"We are of opinion that instead of letting books grow moldy behind an iron grating, far from the vulgar gaze, it is better to let them wear out by being read." - Jules Verne
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Saturday, October 30, 2010

Denying History: Who Says the Holocaust Never Happened and Why Do They Say It? by Michael Shermer and Alex Grobman



Fascinating.

The title of Denying History: Who Says the Holocaust Never Happened and Why Do They Say It? pretty much tells it all - it is an academic exploration into the people who deny the Holocaust ever happened and their motivations for making this claim.

Of course, you may be wondering why someone would make a claim like this, despite the film footage of newly-liberated camps, eyewitness testimony from both victims and perpetrators, the population records that show that, indeed, some 6 million Jews did not survive World War II and damning circumstantial evidence from Hitler and members of his inner circle that alludes to a "Final Solution" to the "Jewish problem".

Well, the deniers are a motley lot. Some are educated and well-spoken and others are not. Some feel that Germany has become a martyred nation to the cause of eradicating racism. Others are pro-fascist in politics and want to get rid of the taint that Nazi-ism gives to fascism, so they try to exonerate the Nazis.

Auschwitz's infamous "Work sets you free" sign
Others are just plain anti-Semites and sincerely believe the Jews somehow "cooked up" the population figures or even somehow managed to conspire to kill off 6 milion of their own people in order to create sympathy for the creation of a Jewish country, namely, modern-day Israel.

It was a fascinating book, a little deep at the beginning and the end with the different theories on how to approach history, but the middle was quite informative. 
 
I rate this book 4 stars out of 5.

This book can be found on Amazon.com here: Denying History.
 
Reviewed on February 11, 2005.

Liberty and Tyranny: A Conservative Manifesto (audiobook) by Mark R. Levin



Liberty and Tyranny: A Conservative Manifesto reminds me of an expanded, modern version of Thomas Paine's Common Sense or Frederic Bastiat's The Law. It's nearest direct competitor is Glenn Beck's Common Sense, but Levin's work is superior.

Levin has a nice touch with a pen. He is, for the most part, a careful author that explains his points of view in everyday language, sometimes in a quite stirring way. This is ironic because Mark Levin is perhaps most famous for his radio show (The Mark Levin Show) where he is given to bombastic rants and over the top comments that make me cringe from time to time.

The audiobook is read by Adam Grupper who does a solid job, but, surprisingly not as good as Levin who reads the introduction himself. The introduction is a particularly strong - I think it is the best part of the book -  and if you have an Amazon Kindle you can download the introduction as a free sample and read it for yourself.

Levin defines conservatism in its most basic of terms and does not split the movement into its separate parts, such as social conservatives, fiscal conservatives but he does have comments towards some of the Neo-Conservative ideas concerning foreign policy.


Mark Levin
Areas of discussion include:

-Social Security. This area was very well discussed, including such alarming statistics as the fact that we now have 54 million people drawing Social Security/SSI checks;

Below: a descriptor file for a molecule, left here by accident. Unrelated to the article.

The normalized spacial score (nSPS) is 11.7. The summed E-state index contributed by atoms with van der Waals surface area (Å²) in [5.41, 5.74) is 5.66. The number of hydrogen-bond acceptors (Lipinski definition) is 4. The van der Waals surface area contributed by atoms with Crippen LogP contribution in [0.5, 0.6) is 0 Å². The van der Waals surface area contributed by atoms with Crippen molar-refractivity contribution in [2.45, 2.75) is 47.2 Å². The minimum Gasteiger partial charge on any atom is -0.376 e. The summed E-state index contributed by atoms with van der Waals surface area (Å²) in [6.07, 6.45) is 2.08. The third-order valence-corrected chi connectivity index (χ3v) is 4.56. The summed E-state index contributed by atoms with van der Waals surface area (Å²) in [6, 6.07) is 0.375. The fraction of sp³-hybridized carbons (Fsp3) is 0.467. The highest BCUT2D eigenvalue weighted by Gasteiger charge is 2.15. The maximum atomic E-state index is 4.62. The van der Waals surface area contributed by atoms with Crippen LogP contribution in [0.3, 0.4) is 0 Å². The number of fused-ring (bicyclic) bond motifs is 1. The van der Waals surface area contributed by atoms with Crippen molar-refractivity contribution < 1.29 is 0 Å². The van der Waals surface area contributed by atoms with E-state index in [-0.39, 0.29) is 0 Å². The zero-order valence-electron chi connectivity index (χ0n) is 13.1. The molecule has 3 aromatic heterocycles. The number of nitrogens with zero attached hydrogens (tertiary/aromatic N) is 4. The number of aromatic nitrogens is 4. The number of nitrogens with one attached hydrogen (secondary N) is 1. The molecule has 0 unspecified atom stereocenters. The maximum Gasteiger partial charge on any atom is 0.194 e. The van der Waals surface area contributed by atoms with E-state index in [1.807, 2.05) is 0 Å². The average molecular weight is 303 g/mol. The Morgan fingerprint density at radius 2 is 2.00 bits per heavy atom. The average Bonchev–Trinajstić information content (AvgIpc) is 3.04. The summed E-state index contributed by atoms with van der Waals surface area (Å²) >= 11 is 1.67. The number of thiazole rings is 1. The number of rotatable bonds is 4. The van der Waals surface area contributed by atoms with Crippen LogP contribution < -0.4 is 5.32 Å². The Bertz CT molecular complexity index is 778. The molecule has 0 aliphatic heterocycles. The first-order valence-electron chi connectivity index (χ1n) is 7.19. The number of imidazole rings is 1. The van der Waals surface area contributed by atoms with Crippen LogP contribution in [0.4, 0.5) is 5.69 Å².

-Socialized medicine. It works so well in the UK that dentists do not work once their yearly quotas have been reached (why would they - they don't get paid to do anything beyond their quota?). The creepy story of Barbara Wagner of Oregon who was not offered life-extending (but not curing) cancer treatments due to cost but was offered a free doctor-assisted suicide instead may be a harbinger of things to come;

-The section of Global Cooling/Warming/Climate Change (depending on the year) is strong;

-The Immigration Reform chapter is strong, but stat-laden. It is interesting to note that Cesar Chavez was against illegal immigration because competition from illegal immigrants lowered wages for the United Farm Workers. It is ironic because Chavez is touted as a hero in nearly every English as a Second Language (ESL) classroom I have seen. Other interesting facts that Levine cites (Note: I have no idea as to his sources since I heard it as an audiobook) are that 9% of Mexico's population is living in the United States (if you figured in the American-born children of illegal immigrants you could probably come up with this number) and 27% of Mexico's labor force works in the United States for 1/3 of their formal wage earnings. The comments from Mexico about how it considers the American Southwest to still be part of Mexico are alarming;

-Levin waffles on the topic of the Iraq War and the anti-terrorism laws passed after 9/11;

-Levin also, in my mind, unfairly attacks a vacuous foreign policy speech given in 2007 by then-Senator Obama. I have little patience for most politician's blathering niceties, but it is unfair to interpret the text of one speech given in 2007 as Obama's literal foreign policy stances as president;

-Levin ends with a flourish with a section about international treaties and conventions that emphasize "global citizenship" vs. the true purpose of government (to protect our rights, as noted by Locke, Jefferson and Bastiat).

An entertaining, interesting and thoughtful introduction to Conservatism.

I rate this audiobook 5 stars out of 5.

This audiobook can be found on Amazon.com here: Liberty and Tyranny: A Conservative Manifesto by Mark R. Levin.

Reviewed on October 30, 2010.

Saturday, October 23, 2010

Comrades: Brothers, Fathers, Heroes, Sons, Pals(audiobook) by Stephen E. Ambrose

An Interesting Study of Male Friendship

4 compact discs
4.5 hours
read by Nelson Runger

Comrades: Brothers, Fathers, Heroes, Sons, Pals is an exploration into male friendship by renowned historian and author Stephen E. Ambrose (1936-2002).